The average weekly wage in B.C. increased by only 1.3 per cent between June 2012 and June 2013, half of the 2.6 per cent jump in wages Canada-wide.
This latest news, from an August Statistics Canada release, adds one more piece to the growing body of evidence that B.C.'s labour policies are contributing to increasing income inequality and stubbornly high poverty rates.
In January the Canadian Centre for Policy Alternatives reported that StatsCan data from income tax files revealed that B.C. was the only province where the bottom 90 per cent made less in 2010 than they did in 1982.
In Vancouver, the bottom 90 per cent saw their incomes drop by $4,300 after accounting for inflation - the biggest decline in Canada's three largest cities. In July, StatsCan reported that B.C. has the highest overall poverty rate in Canada (10.7% in 2011, compared to a national average of 8.8%), and the highest child poverty rate (11.3% in 2011, tied with Manitoba) according to the StatsCan Low Income Cut-Off (LICO) after tax.
Minimum wage legislation is an important policy tool for the provincial government to use in addressing poverty and income inequality. This is a well documented fact.
Unfortunately, the B.C. government kept the minimum wage frozen for 10 years, and when an increase was finally announced in 2011, it was done on an ad hoc basis for political reasons.
The political crisis is over for the time being, and the minimum wage has once again been frozen for 16 months (28 months for farm workers), with no plans to increase it for the foreseeable future. Meanwhile, the cost of living continues to rise, and our major metropolitan areas are becoming known as some of the most expensive places to live in Canada.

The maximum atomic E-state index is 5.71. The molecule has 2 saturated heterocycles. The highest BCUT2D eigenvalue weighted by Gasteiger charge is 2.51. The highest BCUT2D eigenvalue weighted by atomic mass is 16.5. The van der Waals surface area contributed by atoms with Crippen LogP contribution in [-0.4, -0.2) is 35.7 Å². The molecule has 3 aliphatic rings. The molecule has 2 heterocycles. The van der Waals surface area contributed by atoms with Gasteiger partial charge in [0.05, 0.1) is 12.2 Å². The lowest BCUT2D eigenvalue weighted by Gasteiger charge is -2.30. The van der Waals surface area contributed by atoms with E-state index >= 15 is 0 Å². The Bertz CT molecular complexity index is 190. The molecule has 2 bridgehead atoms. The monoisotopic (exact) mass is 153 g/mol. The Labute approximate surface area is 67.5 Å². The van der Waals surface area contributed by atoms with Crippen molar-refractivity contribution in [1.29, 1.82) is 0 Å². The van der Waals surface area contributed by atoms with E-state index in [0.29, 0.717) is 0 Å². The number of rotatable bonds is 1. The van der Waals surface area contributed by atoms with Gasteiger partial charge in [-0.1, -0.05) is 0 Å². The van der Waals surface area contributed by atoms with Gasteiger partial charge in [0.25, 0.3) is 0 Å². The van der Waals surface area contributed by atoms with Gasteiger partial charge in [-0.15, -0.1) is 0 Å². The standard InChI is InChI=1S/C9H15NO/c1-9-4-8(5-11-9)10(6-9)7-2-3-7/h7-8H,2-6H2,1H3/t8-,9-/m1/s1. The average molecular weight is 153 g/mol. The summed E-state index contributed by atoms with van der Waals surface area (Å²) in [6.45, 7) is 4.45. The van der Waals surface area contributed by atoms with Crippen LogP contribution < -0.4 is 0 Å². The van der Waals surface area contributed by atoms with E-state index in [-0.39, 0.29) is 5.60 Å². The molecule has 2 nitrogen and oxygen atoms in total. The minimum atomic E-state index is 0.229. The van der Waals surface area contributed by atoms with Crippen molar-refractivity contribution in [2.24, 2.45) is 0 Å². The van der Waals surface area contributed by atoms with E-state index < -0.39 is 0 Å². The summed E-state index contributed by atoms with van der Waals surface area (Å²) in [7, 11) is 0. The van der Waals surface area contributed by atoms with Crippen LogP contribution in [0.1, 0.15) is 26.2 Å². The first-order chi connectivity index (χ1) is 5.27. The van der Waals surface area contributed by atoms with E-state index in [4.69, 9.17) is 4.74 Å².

B.C.'s minimum wage rates are set by the provincial government on an ad hoc, discretionary basis. B.C. is out of step with almost all other provinces, which automatically adjust their minimum wages annually on the basis of certain economic and social indicators, such as the cost of living, average weekly wages, and poverty indicators. For example, Nova Scotia indexes its minimum wage rate to changes in the StatsCan LICO and cost of living index. Alberta and the Yukon automatically adjust their minimum wages on the basis of increases in the cost of living index and/or average weekly earnings.
Manitoba, New Brunswick, Newfoundland, Prince Edward Island and Saskatchewan adjust their minimum wages on the basis of the recommendations of independent minimum wage boards.
The government of Ontario is the latest to abandon the outdated ad hoc discretionary setting of minimum wages and to consider the adoption of a formal automatic minimum wage review process.
In July the Ontario Minister of Labour announced the appointment of a six-member minimum wage advisory panel to examine the minimum wage policy and advise the government as they develop a reasoned approach for setting the minimum wage in the future. The panel's first task is to meet with and solicit input from a broad range of stakeholders.
The United Kingdom and Australia use similar systematic annual review mechanisms to ensure their minimum wages reflect current realities.
It's time for the B.C. government to do the same. Let's make sure that our minimum wages are based on a good public policy rationale, not political whim.
David Fairey is a Labour Economist, a Research Associate of the Canadian Centre for Policy Alternatives, and Co-Chair of the BC Employment Standards Coalition.
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